Burning Questions 4: What Can I Do to Help During Labor?

Hey Emily, I have a question for you! My friend is having a baby soon and has asked me to be there when she gives birth. I have only witnessed one other birth (years ago) and I wondered if there was any thing you could suggest that I do to make my friend more comfortable during her delivery? Any tips are appreciated.
— Anonymous

Oh certainly! That's so exciting that your friend wants you to be there for her birth! And good for you for thinking ahead about ways to support her.

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I actually have a few suggestions of things you can do to offer comfort and support during labor, and some of these should take place before her contractions ever start.

The first thing you can do to support your friend is to find out what her plans are for her birth and what SHE wants from you when you are there! Is she planning on birthing without pain medication? In a hospital, or at home? Does she have a partner who will be present, other friends or family members, or even a doula? Just talk with your friend to get an idea of how she is envisioning you being part of her birth team.

If she just wants you to be there to see the baby being born, then you should be sure to be unobtrusive, calm, and mindful of any medical personnel or support people. Things can happen fast, with a huge flurry of activity! Try not to stand between the birthing mama and her midwife or doctor. :)

If she wants you to be there for anything other than just being present for the baby's birth, you can work with other members of her birth team to provide her with comfort during labor.

During the labor, you can try things like rubbing her lower back if she likes that, holding her hand if she wants to squeeze it during contractions or procedures, talking to her in encouraging and low tones, and reminding her frequently that she's doing such a good job, she's so beautiful, and you are so proud of her! If she is laboring with an epidural and wants company during labor, you might find that it's easy to just talk with her as you normally would, but she might still appreciate a foot or shoulder rub.

If you have given birth yourself, seen other births, or even just know other birth stories, it can be tempting to compare the labor she's having with the other stories you know. But try really hard not to do this. Every birth is different, and takes the time it takes. Be patient, be encouraging, and stay positive as best you can!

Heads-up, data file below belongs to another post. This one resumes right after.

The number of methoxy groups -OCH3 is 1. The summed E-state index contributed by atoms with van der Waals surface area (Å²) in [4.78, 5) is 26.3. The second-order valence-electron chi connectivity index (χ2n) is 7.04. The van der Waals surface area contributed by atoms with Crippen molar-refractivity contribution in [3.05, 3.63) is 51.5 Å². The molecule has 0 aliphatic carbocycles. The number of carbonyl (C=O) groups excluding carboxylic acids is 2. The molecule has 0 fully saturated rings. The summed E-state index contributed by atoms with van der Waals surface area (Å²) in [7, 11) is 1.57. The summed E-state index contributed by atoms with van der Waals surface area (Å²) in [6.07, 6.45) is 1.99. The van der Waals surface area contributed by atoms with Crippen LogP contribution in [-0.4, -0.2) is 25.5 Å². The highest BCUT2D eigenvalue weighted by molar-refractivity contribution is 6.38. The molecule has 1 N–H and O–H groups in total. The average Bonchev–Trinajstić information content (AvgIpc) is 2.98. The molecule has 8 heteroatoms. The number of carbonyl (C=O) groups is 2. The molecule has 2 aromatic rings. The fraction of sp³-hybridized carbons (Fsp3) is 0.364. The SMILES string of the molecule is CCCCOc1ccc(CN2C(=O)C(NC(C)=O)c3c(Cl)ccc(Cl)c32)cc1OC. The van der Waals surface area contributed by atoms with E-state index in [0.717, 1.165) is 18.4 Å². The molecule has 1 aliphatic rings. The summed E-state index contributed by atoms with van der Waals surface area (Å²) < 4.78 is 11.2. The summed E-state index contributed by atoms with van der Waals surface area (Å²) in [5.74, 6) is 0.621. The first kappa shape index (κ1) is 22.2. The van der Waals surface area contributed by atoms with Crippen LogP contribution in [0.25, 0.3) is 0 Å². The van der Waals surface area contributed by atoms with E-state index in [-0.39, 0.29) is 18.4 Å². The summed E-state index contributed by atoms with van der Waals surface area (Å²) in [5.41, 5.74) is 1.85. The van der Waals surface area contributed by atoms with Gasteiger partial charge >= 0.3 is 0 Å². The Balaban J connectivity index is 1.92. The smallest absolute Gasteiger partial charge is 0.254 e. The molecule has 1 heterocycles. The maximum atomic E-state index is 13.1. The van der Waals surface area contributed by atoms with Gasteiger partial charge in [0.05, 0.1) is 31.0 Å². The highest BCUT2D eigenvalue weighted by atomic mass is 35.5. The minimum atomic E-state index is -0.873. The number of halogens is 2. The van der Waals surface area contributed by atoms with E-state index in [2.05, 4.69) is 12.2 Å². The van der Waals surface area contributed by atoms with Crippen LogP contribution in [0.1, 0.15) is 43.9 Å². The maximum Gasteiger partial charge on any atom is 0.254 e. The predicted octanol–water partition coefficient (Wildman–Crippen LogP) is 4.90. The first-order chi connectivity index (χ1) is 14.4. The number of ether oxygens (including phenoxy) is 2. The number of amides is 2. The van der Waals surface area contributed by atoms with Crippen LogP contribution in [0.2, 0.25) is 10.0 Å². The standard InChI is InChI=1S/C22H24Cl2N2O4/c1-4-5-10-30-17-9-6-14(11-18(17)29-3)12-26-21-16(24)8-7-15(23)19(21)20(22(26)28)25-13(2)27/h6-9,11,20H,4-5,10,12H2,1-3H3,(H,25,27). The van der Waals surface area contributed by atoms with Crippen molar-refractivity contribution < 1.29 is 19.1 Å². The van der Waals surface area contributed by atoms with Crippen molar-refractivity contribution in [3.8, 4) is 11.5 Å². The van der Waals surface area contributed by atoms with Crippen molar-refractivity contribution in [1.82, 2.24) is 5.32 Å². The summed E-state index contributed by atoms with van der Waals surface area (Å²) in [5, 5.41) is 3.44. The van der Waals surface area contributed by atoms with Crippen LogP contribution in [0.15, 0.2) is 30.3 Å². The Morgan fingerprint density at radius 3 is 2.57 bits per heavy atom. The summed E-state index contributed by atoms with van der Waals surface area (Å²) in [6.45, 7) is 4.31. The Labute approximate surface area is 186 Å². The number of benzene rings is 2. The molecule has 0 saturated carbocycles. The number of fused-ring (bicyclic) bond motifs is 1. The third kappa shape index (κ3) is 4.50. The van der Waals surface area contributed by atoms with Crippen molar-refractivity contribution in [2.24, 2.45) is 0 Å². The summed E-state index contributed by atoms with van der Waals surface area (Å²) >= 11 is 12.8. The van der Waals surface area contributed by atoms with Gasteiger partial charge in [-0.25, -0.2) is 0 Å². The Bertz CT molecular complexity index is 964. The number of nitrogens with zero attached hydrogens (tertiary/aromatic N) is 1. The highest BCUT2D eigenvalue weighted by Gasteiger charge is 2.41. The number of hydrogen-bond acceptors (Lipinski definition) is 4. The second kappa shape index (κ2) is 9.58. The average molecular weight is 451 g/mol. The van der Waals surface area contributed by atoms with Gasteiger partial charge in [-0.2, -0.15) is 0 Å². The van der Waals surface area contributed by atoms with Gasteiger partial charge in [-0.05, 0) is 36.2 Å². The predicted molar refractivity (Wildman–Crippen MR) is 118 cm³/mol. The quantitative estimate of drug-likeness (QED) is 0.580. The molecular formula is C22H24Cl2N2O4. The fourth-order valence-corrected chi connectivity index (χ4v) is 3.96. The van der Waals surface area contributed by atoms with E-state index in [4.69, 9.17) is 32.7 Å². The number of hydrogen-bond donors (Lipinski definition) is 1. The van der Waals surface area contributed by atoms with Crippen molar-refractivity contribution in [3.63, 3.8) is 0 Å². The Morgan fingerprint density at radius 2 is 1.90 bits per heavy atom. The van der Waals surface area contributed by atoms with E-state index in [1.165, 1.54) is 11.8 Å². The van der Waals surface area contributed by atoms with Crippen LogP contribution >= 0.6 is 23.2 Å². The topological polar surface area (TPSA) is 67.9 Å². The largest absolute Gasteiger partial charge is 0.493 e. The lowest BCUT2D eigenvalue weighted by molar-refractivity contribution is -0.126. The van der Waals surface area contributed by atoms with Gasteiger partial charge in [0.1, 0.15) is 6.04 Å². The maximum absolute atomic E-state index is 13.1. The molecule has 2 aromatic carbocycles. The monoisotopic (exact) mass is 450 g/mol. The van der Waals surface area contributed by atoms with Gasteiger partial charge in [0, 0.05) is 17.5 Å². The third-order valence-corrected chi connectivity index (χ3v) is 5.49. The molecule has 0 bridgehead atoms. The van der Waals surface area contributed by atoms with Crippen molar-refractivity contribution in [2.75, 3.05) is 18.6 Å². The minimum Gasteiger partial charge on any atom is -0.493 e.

During the pushing and the birth, I often set up an emesis basin (the nurse can help you find one) or baggie with a little water and ice. Put two washcloths or a few folded-up, sturdy paper towels in the icy water. You can wring one out and put it on her forehead, neck, or cheek while she's pushing and keep switching out for a cool one. (If her partner is there and actively involved, it might be better to hand these to the partner!) 

If she is in the hospital, the nurses and doctor will probably be coaching and counting. If that seems helpful for her, you can try joining in with them. Or  you can again talk to her in lower tones, helping her have confidence in what she's doing.

The most crucial piece of advice I have for you, though, is to keep in mind that this is not about you. Things can change a lot in labor, and it may turn out that it's just not working for her to have extra people in the room. Be flexible, be open, and be accepting if you are asked to leave for some or all of the labor and birth. If you do get to stay, do your best to reflect confidence, love, and support. If you are feeling afraid, anxious, or doubtful, that energy can rub off on your friend. If you need to leave for a bit to get back to a more supportive space, it's ok to do so!

The moment a baby is born is a total rush, and it's normal to feel a lot of emotions come up. Try to be as calm and loving as possible in these moments right after the birth. In the first few hours especially, the birthing mama should be the one holding her baby - ideally skin-to-skin. If she is unable to do so for any reason or needs someone else to hold baby for a while, her partner (if present) is the next person who should be holding baby. There's plenty of time for you to hold the new baby later. Support her efforts towards bonding and getting started on a good breastfeeding relationship by letting her have all those early baby snuggles.

Finally, for anyone who is invited to a friend or family member's birth, you might consider attending a doula training. In my own training, there were several participants who had no intention of practicing as professional doulas, but wanted to know as much as they could to be there for the few friends and family member births they had been invited to. If you are in Tulsa, my training organization, toLabor, will be here for a doula training September 11-13. More details are available through toLabor's website; you have time to think about it, but I encourage you to take advantage of the Early Bird discount if you know you want to attend!

Good luck at your friend's birth! And enjoy!

xo, Emily


As always, I'm soliciting burning questions to feature on the blog. If you have a question you've been dying to ask about pregnancy, birth, breastfeeding, or the body, please be in touch! Leave a comment below, or send me a message.